The very first thing the House did was pass HB436, a $600 million income / corporate tax cut, in which most Idahoans will get ~$75 while those in the top 1% will get $13,000. Here’s a chart showing the distribution.

I’ve heard from so many of you distressed about skyrocketing property taxes and some wanting a grocery tax repeal, but no one has ever written to me asking for $13,000 checks for millionaires! Here are the reasons I opposed HB436:

  • We should focus first on funding vital needs before income tax cuts – getting Idaho out of last place in education funding, saving our nearly-collapsing foster care system, fixing >1500 bridges in need of repair, providing full-day kindergarten and childcare, etc.
  • Of all the ways to do a $600M tax cut, this one gets the least help to those who need it. Once this money is out the door, we won’t be able to meaningfully cut property taxes and eliminate grocery tax.
  • It is being funded by the internet sales tax, which is paid disproportionately by those with lower incomes, meaning this bill literally takes from the poor to give to the rich.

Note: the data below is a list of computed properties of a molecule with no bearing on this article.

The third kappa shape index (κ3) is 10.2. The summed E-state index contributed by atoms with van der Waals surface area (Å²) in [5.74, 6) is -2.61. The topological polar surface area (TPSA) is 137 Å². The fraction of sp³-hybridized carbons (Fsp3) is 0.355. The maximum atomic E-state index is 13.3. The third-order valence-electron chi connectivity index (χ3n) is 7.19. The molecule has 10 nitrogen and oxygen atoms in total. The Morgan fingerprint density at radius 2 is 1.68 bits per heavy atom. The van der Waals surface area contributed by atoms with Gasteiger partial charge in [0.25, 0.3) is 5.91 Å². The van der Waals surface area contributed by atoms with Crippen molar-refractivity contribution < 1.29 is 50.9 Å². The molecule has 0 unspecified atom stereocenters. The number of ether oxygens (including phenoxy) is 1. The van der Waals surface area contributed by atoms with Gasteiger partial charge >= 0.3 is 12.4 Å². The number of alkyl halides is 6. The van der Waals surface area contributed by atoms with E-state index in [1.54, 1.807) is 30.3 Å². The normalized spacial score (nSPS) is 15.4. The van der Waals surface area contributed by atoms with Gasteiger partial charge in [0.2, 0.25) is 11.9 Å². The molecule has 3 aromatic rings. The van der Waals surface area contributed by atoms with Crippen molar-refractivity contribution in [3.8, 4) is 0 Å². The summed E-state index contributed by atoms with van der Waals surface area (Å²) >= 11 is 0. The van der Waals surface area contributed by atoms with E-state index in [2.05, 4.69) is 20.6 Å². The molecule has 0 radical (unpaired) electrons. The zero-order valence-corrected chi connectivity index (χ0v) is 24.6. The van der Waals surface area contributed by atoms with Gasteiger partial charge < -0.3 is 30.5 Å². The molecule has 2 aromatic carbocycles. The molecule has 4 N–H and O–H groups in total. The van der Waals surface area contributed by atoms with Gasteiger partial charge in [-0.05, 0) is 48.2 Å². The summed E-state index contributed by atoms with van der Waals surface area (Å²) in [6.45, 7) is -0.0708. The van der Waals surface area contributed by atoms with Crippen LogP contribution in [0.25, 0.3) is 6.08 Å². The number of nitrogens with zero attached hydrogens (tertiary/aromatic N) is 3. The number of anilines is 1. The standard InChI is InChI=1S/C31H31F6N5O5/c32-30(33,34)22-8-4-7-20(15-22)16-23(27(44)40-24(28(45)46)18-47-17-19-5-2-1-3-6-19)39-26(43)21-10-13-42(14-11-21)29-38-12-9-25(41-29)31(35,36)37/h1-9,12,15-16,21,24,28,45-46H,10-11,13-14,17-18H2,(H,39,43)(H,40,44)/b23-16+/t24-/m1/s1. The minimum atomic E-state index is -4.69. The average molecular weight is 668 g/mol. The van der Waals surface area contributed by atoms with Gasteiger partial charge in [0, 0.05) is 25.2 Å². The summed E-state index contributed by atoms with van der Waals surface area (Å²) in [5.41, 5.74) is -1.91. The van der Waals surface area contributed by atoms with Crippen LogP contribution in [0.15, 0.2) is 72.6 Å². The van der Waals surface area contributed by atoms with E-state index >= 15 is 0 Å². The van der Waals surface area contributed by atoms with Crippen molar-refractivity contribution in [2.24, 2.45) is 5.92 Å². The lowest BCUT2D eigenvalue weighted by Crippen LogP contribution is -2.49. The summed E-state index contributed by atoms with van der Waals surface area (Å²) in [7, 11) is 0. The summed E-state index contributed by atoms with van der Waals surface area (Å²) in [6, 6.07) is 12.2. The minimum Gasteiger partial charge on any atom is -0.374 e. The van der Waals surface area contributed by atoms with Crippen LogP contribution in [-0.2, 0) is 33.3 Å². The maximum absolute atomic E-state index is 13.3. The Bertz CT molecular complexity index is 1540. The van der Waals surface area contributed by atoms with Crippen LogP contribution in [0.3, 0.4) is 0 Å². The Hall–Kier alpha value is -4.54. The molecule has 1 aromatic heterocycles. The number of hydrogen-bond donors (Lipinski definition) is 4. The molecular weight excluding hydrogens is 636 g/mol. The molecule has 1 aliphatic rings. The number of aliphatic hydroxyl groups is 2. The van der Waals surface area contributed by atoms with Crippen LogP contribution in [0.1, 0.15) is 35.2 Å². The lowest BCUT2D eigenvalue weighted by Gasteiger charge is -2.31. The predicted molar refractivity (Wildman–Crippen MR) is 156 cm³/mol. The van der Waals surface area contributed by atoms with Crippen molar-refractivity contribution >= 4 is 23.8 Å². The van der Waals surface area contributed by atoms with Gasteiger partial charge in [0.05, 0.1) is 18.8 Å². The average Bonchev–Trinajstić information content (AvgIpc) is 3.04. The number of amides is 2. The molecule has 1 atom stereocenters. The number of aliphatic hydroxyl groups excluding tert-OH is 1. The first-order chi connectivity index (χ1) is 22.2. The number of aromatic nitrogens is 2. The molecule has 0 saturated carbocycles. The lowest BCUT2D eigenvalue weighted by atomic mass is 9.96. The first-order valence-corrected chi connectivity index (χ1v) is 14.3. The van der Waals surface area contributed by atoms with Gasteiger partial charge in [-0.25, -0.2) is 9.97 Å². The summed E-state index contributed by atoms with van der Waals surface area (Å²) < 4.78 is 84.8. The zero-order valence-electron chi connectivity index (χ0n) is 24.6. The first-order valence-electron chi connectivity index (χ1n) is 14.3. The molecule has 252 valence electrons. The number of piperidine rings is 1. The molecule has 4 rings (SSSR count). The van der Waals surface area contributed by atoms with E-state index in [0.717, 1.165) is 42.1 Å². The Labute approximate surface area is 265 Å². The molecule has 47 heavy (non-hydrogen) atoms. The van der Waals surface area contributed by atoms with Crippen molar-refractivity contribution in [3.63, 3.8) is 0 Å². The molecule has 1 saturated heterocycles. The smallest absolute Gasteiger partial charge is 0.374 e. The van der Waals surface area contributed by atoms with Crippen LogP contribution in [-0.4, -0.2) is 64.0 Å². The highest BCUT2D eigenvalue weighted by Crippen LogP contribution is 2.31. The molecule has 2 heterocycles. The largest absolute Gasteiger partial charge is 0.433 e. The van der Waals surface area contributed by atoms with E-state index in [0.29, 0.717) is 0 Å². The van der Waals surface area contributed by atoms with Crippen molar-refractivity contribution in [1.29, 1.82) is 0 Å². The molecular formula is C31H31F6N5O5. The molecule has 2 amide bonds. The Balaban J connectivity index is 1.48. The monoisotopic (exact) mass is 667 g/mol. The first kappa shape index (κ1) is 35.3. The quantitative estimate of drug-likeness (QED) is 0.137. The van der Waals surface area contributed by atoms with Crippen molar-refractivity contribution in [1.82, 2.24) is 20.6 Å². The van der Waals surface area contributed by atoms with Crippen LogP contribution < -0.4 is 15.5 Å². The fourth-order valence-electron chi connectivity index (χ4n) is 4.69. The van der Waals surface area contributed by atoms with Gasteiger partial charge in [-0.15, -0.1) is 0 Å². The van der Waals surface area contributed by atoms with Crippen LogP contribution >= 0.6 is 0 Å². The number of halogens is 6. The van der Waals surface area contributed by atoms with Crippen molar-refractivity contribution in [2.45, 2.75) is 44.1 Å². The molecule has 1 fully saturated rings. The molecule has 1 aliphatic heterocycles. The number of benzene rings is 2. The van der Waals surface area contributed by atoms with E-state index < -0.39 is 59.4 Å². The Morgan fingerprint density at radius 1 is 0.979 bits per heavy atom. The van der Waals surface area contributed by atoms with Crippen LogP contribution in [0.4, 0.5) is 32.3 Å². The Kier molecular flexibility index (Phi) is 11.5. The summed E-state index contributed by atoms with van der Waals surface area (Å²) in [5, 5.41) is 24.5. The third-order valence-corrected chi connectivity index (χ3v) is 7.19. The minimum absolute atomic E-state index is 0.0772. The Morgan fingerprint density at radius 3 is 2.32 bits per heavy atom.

If you have time to wonk out on tax policy, here’s my floor debate laying out the problems with this bill. It’s off to the Senate now where it will be heard any day in the Local Government and Taxation Committee. You can testify in-person, sign up to testify remotely, or email them with your thoughts.


On the brighter side, today the House passed H443, a bill that I co-sponsored and that had strong bipartisan support. It allows educators to join the State of Idaho employee health plan, which will provide much better and more affordable coverage than is now available. This should help substantially with teacher recruitment and retention, although we still need to work on pay.

Health care

The Office of Performance Evaluations conducted a study of Idaho’s Emergency Medical Services last year, and the results were frightening. Only 18% of EMS directors say they have adequate staff. In rural areas they can’t afford paid personnel, are relying on volunteers, and cannot provide timely ambulances and paramedic services for those experiencing medical emergencies. Rep. Green and I have been working on legislation to address this that will hopefully be introduced shortly.